Buying a PC Fan Splitter

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If you’re having trouble keeping your computer fans cool you might want to consider getting a PC fan splitter. You can find Y-shaped and four-head models for your case and you can also choose between PWM and DC power for your fans. This article will also explain the differences between 480mm and 240mm aio fans. And if you’re not sure which type to choose you can read on for more information.

Y-shaped vs. 4 head pc fan splitter

If you’re considering purchasing a PC fan splitter you will want to know which type works best for your computer. A Y-shaped PC fan splitter has a single connector at each end that connects to the fans you want to split. This means you can plug in up to 4 fans. Unless you’re running a multi-fan system you can’t connect more than two fans to a single fan splitter but if you’re concerned about the noise level of one fan you’ll probably want to opt for a Y-shaped PC fan splitter.

Both types of PC fan splitters work by converting power from the power cable to multiple fans. While Y-shaped splitters typically have more than two fan connections four-head models have more than four connectors. The Y-shaped PC fan splitter connects to two three or four fans. It can be attached directly to the power cable or the motherboard pins.

The main difference between a Y-shaped PC fan splitter and a four-head unit is the way they distribute voltage. A Y-shaped fan splitter will prevent the fans from causing a loud noise and will evenly distribute the voltage to all of the fans in your PC. You will find that the 4 head PC fan splitter will have a 4-pin output while the Y-shaped one has a female end that connects to the motherboard fan header.

DC vs. PWM fan splitter

If you’re shopping for a fan splitter for your PC you’ll probably want to know the difference between a DC and a PWM one. PWM fans use pulse width or pulse duration modulation to control fan speed and voltage. Typically DC fans have three wires – power ground and tachometric signals – whereas PWM fans have four wires and a PWM signal. To install a PWM fan splitter your motherboard will need a 4-pin header and the software to interpret the digital signal.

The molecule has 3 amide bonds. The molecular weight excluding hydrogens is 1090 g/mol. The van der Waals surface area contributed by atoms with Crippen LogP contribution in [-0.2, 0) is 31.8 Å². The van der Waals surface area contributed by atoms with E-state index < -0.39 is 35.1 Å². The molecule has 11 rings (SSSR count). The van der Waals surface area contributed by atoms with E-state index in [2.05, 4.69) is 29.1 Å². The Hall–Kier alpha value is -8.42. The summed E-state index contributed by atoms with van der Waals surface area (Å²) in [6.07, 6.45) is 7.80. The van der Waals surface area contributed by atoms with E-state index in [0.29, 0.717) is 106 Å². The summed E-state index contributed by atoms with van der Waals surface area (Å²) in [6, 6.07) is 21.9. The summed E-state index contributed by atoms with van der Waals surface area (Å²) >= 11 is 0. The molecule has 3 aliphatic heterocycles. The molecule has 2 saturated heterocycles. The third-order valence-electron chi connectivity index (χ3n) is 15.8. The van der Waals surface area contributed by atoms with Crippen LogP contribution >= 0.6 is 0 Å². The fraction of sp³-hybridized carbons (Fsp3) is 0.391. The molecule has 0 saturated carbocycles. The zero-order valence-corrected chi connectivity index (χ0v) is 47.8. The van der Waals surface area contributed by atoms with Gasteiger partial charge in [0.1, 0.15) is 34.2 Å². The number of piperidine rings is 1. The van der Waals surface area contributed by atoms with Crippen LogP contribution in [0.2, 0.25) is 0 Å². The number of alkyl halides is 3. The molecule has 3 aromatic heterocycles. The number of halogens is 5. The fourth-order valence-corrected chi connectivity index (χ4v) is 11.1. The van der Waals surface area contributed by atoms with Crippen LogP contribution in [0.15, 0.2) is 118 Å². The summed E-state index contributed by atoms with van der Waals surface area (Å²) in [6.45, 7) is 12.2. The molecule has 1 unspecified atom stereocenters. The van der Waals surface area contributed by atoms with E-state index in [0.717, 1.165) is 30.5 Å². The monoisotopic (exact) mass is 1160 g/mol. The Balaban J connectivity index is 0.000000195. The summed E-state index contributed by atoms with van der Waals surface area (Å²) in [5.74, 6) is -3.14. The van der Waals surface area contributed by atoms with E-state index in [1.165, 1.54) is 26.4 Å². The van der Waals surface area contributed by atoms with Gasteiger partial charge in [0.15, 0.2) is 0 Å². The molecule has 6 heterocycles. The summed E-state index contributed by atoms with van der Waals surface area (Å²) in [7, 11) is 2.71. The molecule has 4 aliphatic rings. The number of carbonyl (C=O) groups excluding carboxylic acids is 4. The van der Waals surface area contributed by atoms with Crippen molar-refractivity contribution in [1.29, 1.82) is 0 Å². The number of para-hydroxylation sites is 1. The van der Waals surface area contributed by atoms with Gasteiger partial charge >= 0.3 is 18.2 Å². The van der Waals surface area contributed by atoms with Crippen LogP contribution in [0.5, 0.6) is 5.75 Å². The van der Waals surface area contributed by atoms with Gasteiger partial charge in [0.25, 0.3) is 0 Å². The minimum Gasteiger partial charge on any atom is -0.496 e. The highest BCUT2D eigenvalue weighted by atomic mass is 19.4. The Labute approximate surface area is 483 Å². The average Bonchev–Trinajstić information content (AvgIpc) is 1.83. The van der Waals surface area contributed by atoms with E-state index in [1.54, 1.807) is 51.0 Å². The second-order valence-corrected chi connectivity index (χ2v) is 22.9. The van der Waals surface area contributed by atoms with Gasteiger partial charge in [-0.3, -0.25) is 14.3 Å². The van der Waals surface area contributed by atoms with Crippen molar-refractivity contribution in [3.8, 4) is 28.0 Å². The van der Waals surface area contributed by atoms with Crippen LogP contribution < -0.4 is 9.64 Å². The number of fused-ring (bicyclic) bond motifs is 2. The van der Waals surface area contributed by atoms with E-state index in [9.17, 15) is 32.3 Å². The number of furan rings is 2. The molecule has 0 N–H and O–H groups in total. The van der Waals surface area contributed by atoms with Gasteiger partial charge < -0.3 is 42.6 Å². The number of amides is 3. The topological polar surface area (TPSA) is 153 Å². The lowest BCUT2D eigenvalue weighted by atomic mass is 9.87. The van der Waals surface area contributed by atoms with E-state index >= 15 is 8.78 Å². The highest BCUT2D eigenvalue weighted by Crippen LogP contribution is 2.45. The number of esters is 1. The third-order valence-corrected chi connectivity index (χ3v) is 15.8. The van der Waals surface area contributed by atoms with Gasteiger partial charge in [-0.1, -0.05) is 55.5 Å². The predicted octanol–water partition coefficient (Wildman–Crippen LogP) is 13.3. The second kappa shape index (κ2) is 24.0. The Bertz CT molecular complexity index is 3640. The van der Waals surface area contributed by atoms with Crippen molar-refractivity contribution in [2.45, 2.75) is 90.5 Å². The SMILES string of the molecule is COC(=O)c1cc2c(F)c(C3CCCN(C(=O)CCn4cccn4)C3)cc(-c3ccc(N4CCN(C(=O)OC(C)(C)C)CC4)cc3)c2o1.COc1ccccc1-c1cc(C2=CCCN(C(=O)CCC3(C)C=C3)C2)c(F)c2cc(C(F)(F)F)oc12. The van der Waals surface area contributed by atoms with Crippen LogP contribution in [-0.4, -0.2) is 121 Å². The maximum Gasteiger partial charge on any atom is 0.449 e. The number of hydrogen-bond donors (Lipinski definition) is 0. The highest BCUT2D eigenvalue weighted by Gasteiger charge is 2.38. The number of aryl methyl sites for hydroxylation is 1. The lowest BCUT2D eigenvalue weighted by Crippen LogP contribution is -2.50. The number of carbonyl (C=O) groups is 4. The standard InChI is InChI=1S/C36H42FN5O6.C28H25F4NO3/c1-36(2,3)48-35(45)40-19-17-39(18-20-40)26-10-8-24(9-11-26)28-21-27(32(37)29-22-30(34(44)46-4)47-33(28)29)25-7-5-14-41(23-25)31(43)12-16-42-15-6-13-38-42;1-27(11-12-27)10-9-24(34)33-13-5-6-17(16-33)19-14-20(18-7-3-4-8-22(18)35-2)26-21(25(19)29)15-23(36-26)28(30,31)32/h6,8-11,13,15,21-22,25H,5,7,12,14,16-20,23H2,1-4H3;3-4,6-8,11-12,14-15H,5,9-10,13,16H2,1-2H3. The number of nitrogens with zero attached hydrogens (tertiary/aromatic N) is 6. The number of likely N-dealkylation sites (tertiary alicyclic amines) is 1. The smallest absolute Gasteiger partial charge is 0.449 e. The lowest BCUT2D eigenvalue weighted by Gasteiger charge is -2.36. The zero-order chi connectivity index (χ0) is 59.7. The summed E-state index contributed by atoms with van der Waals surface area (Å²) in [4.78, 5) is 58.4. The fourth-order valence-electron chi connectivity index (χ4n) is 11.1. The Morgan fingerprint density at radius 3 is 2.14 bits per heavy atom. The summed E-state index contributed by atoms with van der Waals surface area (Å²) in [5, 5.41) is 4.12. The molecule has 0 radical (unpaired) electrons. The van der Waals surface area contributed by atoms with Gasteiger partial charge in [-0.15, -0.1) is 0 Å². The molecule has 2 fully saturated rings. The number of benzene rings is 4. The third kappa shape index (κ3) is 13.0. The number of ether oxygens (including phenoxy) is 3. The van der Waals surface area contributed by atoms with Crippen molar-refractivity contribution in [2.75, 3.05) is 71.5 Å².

The tach signal from a DC fan splitter is always square-wave in nature while a PWM fan splitter will only have a tach signal if the power is applied to the fan. This technique can cause inaccurate readings however so it’s recommended that you use a PWM fan splitter if you need to monitor fan speed. However if you don’t use a fan splitter you can try a DC fan instead.

The price of a PWM fan splitter varies based on the number of splitters and the configuration (Y or Z). The cost scales with the number of fans to be connected. Most of the multi-fan cable pwm splitters have molex or sata connections but the Akasa Sata powered model does not have sleeving and doesn’t look as nice.

240mm vs. 480mm aio fan splitter

When comparing 240mm vs. 480mm AIOs remember that 240mm will provide sufficient airflow for the CPU in your system while the larger 280mm fan will produce slightly more noise. The difference in price-to-performance is minimal. For the most part 240mm AIOs will perform as well as 280mm fans at lower RPMs but you’ll need to consider how much noise you’d like to be hearing.

When choosing between 240mm and 280mm AIO fans consider the size of the cooling components and the size of the casings that they’ll fit in. 240mm AIOs feature 350mm-long tubing whereas 280mm AIOs feature 400mm-long tubing. The length of the tubing will play a factor in case compatibility. While both are suitable for ATX cases 280mm AIOs will not fit in a micro-ATX case.

While 480mm AIO fans are more efficient the difference in noise is very slight. 240mm AIO fans are quieter and have more clearance than 480mm fans. This makes them better for low-cost systems. A 480mm AIO can fit in a 240mm AIO fan splitter but a 480mm radiator is still too big.

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